The head of the International Monetary Fund (IMF) has urged China to adopt fresh measures to protect the environment, in a bid to deliver more sustainable, high quality economic growth. Speaking in Beijing yesterday, Christine Lagarde warned China that despite its "enormous economic progress", it still faces a number of challenges in delivering sustainable growth. "The challenge is clear: to make growth more inclusive, friendlier to the environment, and more sustainable," she said. According to reports, Beijing's dangerously high air pollution levels is already putting pressure on businesses, as foreign firms struggle to convince top executives to relocate to China. Lagarde warned that poor air quality, severe water shortages, and desertification pose a serious risk to the next stage of China's development. Business Green, March 24

China to Launch Pollution Permit Market within 3 Years
The Ministry of Finance (MOF) said on Monday that China plans to launch a nationwide scheme to trade pollution permits within three years in order to clean up its environment. A draft guideline for the scheme has been submitted to the State Council. China’s rapid economic growth, outdated power generation equipment and poor regulatory system have jointly contributed to its environmental crisis. The combined health and non-health related costs of air and water pollution for China’s economy adds up to around US$100 billion a year (or about 5.8 percent of the country’s GDP). Dealing with pollution is on China’s top legal agenda this year. The MOF said that China will issue proposals for new pilot trading projects in major cities, and in particular aims to facilitate cross-regional trading. The pollution permit scheme is expected to curb the emissions of key pollutants from major factories. Those that exceed their emission caps will be forced to buy permits in the market or invest in cleaner equipment. The scheme mainly targets the emission of sulphur dioxide (SO2) and ammonium nitrate. China Briefing, March 25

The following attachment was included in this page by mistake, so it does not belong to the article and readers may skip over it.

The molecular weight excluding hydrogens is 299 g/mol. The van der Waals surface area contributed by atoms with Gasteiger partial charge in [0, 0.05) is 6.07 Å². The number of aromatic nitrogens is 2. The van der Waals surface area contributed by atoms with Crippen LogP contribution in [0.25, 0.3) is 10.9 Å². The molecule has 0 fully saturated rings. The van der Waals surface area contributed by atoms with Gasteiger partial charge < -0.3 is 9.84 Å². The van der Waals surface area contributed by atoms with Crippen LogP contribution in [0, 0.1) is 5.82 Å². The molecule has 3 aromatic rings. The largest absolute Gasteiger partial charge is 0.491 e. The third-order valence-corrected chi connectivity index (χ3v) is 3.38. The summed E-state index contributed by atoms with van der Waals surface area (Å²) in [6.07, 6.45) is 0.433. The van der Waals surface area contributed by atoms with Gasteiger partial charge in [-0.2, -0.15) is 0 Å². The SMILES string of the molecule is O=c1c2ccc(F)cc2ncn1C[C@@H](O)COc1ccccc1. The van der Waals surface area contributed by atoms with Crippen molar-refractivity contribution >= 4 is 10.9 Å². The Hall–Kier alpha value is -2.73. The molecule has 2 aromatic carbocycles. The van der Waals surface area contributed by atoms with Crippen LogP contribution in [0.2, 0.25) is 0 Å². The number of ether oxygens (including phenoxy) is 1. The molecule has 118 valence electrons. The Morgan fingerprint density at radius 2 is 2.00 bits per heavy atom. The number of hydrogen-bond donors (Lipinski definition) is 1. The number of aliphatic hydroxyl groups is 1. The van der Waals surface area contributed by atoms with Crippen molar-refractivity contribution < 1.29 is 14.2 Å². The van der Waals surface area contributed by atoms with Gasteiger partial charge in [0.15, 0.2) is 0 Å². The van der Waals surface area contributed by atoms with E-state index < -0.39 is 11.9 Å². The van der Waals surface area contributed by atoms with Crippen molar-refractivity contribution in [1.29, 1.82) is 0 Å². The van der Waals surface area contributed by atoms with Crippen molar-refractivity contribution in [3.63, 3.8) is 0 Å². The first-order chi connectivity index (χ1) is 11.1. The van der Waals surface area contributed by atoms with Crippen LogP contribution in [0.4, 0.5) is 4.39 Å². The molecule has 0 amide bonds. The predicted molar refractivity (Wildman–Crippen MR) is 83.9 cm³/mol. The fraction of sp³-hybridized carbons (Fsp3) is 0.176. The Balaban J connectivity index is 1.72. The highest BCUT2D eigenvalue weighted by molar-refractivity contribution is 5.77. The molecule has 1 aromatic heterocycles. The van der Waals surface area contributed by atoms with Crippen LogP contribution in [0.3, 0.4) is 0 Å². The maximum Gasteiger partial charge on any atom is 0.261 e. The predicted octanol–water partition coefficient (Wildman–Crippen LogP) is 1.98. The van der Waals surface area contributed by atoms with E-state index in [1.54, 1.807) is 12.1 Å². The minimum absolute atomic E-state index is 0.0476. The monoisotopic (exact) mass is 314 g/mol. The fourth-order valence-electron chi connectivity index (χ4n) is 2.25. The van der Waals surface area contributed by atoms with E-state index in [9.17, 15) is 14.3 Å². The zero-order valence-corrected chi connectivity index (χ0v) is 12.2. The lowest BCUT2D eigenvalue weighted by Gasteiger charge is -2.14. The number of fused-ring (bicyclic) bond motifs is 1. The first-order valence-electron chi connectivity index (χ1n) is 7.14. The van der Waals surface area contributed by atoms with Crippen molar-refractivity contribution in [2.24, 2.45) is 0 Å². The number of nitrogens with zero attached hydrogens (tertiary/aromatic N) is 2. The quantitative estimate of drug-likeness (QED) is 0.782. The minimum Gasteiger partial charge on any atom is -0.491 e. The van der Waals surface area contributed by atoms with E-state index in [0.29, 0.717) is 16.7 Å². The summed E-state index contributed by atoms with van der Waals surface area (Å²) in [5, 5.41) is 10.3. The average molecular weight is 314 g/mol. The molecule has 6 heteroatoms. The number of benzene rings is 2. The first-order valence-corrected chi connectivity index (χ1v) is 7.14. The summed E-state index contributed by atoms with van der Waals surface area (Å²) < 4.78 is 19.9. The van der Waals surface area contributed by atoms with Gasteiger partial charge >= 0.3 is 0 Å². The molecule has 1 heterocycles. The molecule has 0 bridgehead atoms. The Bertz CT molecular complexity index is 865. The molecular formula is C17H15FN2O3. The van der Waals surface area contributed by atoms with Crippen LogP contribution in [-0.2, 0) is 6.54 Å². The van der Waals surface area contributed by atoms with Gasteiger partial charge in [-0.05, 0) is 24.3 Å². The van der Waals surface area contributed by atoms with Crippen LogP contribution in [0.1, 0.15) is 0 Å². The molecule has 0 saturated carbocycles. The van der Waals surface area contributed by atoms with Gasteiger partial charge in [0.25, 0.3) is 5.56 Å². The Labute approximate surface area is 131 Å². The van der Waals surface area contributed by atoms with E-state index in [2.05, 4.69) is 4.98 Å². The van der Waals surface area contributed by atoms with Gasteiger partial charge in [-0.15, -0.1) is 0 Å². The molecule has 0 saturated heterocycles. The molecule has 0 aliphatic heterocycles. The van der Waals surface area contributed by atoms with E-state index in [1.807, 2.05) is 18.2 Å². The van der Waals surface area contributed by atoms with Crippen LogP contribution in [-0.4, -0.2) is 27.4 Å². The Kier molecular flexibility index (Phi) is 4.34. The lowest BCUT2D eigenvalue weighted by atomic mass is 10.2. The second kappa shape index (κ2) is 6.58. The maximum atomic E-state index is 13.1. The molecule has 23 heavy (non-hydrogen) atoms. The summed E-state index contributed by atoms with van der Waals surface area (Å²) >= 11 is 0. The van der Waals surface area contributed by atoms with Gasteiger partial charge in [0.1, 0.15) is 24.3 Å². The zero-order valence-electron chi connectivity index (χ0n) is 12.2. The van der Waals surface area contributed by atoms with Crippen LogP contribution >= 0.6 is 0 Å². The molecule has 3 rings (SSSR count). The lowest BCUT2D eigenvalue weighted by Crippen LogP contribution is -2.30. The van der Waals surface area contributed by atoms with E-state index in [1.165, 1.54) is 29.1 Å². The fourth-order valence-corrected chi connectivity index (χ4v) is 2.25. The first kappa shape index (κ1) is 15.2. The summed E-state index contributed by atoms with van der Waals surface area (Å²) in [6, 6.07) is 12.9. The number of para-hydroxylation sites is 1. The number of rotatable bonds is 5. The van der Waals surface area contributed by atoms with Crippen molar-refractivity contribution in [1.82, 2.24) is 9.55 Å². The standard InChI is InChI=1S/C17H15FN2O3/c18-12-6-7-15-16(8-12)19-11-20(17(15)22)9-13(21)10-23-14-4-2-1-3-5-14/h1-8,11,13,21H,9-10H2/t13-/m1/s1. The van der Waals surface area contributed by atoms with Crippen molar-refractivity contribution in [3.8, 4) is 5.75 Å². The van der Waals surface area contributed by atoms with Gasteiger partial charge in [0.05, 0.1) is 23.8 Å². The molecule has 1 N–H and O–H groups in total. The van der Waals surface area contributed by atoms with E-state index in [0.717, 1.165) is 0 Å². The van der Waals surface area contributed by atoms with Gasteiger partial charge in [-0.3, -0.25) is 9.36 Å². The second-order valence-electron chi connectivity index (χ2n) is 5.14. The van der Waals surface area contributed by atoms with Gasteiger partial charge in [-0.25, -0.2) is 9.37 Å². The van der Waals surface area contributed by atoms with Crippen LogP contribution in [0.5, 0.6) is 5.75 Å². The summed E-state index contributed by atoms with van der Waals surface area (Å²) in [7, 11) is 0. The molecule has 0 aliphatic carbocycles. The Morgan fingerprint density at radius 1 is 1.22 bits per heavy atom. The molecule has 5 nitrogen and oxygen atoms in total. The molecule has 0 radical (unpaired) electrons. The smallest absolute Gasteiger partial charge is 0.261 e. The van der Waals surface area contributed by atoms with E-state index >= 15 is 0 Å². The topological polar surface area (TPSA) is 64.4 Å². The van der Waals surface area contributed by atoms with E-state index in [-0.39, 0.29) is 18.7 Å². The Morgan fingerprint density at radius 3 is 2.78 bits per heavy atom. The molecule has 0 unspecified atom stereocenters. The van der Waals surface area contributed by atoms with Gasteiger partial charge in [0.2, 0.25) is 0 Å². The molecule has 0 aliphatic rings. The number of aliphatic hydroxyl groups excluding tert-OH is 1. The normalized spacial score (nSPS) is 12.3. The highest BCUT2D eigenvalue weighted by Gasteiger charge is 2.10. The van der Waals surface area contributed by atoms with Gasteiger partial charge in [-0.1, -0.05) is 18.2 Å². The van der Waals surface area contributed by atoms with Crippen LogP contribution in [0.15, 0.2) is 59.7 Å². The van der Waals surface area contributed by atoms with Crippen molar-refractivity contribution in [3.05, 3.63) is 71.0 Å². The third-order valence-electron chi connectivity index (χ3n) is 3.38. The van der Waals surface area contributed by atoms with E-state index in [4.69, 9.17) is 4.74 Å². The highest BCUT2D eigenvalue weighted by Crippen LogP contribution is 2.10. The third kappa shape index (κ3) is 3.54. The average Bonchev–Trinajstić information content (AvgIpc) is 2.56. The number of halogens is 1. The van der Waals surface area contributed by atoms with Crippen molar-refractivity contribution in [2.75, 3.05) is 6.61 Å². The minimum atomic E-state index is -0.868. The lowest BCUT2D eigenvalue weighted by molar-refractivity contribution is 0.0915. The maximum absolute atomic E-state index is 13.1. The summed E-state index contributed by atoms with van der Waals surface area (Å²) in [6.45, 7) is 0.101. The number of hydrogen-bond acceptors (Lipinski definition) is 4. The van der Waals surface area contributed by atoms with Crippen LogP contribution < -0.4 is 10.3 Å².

Asia – Pacific

Australia's record hot year much more likely because of global warming: report